Innovative Programs at Stanford Pediatrics

Coaching Initiative

The Coaching Initiative is an innovative approach to providing longitudinal assessment and feedback to residents throughout their training, and to help residents develop skills of lifelong learning and self-reflection. Each resident is assigned a specific Faculty Coach who observes and guides that resident across multiple rotations, inpatient and outpatient settings, and training years. The Coach observes the resident in multiple clinical situations (rounds, clinic, initial H&P, handoffs, supervisory encounters, care conferences, and others) and provides specific and directed feedback aimed at strengthening clinical skills. There are eight Faculty Coaches, and each Coach oversees approximately 10 residents.

Scholarly Concentrations

The Scholarly Concentrations were created to give residents more formalized training and mentorship in one of six scholarly areas:

  1. Basic Science
  2. Clinical Research 
  3. Community Engagement and Advocacy (StAT program)
  4. Medical Education
  5. Quality and Process Improvement 
  6. Global Health

Our goal is to help develop leaders in pediatrics, and we recognize that in-depth training, experiential learning through a significant scholarly project, and career development allows our residents to see how scholarship might fit into a longer term career plan.

Watsonville Rotation

Starting in 2014, we have added an elective rotation at Watsonville Community Hospital (in Watsonville, CA, 1 1/4 hours from Stanford, along the California coast), where our junior and senior residents can spend a month working as a Co-Attending, caring for pediatric and neonatal patients, on the wards, level 2 nursery, ED, and in follow-up clinic at the FQHC clinic on-site. This rotation allows residents to have incredible autonomy in a community setting, better understanding how to care for a wonderful population of patients, including a large migrant farm working community. Residents are backed up by Stanford Children's Health hospitalists. Housing is provided.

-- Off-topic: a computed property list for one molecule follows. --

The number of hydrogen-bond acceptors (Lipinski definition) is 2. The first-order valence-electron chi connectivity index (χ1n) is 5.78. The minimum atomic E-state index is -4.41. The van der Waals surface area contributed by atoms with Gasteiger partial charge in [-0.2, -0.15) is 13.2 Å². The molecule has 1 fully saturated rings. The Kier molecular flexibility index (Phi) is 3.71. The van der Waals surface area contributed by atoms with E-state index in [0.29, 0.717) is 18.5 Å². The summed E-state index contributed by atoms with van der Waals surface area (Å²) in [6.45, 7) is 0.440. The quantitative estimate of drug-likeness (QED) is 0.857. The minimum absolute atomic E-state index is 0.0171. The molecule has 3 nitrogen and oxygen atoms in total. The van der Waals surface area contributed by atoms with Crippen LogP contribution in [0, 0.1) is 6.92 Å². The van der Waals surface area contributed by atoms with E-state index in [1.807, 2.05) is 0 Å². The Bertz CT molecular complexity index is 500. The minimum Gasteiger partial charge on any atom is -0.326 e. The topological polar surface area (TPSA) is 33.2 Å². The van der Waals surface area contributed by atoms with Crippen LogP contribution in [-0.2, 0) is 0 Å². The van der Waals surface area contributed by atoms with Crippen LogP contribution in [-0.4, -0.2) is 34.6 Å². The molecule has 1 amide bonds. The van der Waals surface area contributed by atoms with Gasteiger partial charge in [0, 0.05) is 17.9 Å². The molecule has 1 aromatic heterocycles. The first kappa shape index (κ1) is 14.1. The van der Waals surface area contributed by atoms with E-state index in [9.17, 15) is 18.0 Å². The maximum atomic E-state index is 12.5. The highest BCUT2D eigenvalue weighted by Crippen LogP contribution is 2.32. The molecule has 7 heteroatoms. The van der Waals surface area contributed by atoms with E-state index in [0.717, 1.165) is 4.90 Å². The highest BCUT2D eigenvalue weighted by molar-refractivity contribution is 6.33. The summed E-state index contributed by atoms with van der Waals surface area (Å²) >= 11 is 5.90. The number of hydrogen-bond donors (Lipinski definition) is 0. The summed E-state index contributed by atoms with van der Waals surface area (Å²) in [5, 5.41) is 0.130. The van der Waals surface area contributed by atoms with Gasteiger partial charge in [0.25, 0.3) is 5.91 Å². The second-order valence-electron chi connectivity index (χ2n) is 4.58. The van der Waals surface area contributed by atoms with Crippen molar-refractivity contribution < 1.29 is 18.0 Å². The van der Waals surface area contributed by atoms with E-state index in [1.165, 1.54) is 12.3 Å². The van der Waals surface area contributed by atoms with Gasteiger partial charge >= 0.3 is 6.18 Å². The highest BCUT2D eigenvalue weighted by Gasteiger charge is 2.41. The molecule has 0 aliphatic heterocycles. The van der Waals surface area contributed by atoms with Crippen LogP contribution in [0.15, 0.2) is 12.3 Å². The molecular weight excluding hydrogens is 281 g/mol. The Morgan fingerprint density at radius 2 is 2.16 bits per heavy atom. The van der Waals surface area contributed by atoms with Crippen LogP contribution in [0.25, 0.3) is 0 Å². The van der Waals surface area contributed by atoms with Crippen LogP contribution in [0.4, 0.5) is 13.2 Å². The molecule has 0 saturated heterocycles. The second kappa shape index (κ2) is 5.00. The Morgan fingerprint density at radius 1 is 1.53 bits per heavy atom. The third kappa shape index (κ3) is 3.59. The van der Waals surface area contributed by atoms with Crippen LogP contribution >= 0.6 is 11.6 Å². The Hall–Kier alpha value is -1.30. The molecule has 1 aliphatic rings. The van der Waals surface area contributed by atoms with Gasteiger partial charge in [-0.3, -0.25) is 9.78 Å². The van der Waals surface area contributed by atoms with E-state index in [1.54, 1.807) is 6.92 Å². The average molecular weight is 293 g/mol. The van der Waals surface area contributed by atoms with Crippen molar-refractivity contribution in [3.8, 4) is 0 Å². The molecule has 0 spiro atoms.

Teaching Senior Rotation

We believe that all residents play a vital role in teaching in residency and in the future.  We are only one of 5-6 residency programs in the country to have a required Teaching Senior Rotation!  It is one of our most popular rotations, and allows each senior resident to further develop his/her abilities to teach in a variety of settings and give feedback to a variety of learners. The Teaching Seniors give morning report weekly, do small group teaching throughout the month with a group of students, lead physical finding rounds, and observe medical students on rounds and in clinic and give feedback to them.

Quality Improvement

Understanding our role in quality improvement and performance improvement is important to our role as leaders in healthcare systems.  As such, we have a required QI rotation to allow residents hands-on, experiential learning in improving real systems of care at LPCH.  Each year, the junior class chooses a QI project to work on together, throughout the course of their junior year.  These projects have led to significant systems-improvement at Stanford and LPCH, and have also been presented nationally at the Pediatric Academic Societies (PAS) meeting.

Initial Pilot Site for the National Pediatric Nighttime Curriculum

Stanford Pediatrics has had a nighttime curriculum since 2005.  In 2011, a number of pediatric educators at Stanford and around the country developed the National Pediatric Nighttime Curriculum, and it was piloted at Stanford in the Spring of 2011, before being piloted at 89 sites (46% of residence programs) in the Summer/Fall of 2011.

IPASS Handoff Study Site

We were one of the ten national sites for the NIH-funded IPASS Handoff Study, and we were one of the first two sites to actually pilot the curriculum.  Through this endeavor, our residents have felt much more prepared for giving and receiving handoffs.  The study investigators are currently analyzing the data to better understand the impact of this curricular intervention on actual patient safety.  And at this point, we have extended the curriculum to pediatrics Sub-I’s and Fellows.

Intern Boot Camp

Intern Boot Camp is a novel program that allows pediatrics interns to meet each Friday morning for protected time to further develop vital abilities in being a physician leader.  Sessions have included:

  1. How to Lead a Team
  2. How to Learn as a Busy Resident
  3. How to Think Critically
  4. How to Tell a Story Succinctly
  5. How to Prioritize Patient Care Activities/How to do Contingency Planning
  6. How to Manage Conflict
  7. How to Give Feedback
  8. How to Teach as a Busy Intern
  9. How to Survive Intern Year
  10. Introduction to the Scholarly Concentrations

Junior/Senior Morning Report

Junior/Senior Morning Report occurs once/week (Tuesdays) and allows Medical Students/Interns and Juniors/Seniors to have separate morning reports that best reach their needs.  For the Junior/Senior Morning Report, twice/month, the ED junior resident shares an interesting case which is discussed by the group at a higher level.  The other two sessions each month allow juniors and seniors to delve into other important topics: controversies in ethics, professionalism, leadership, career development, new clinical guidelines, and other important topics.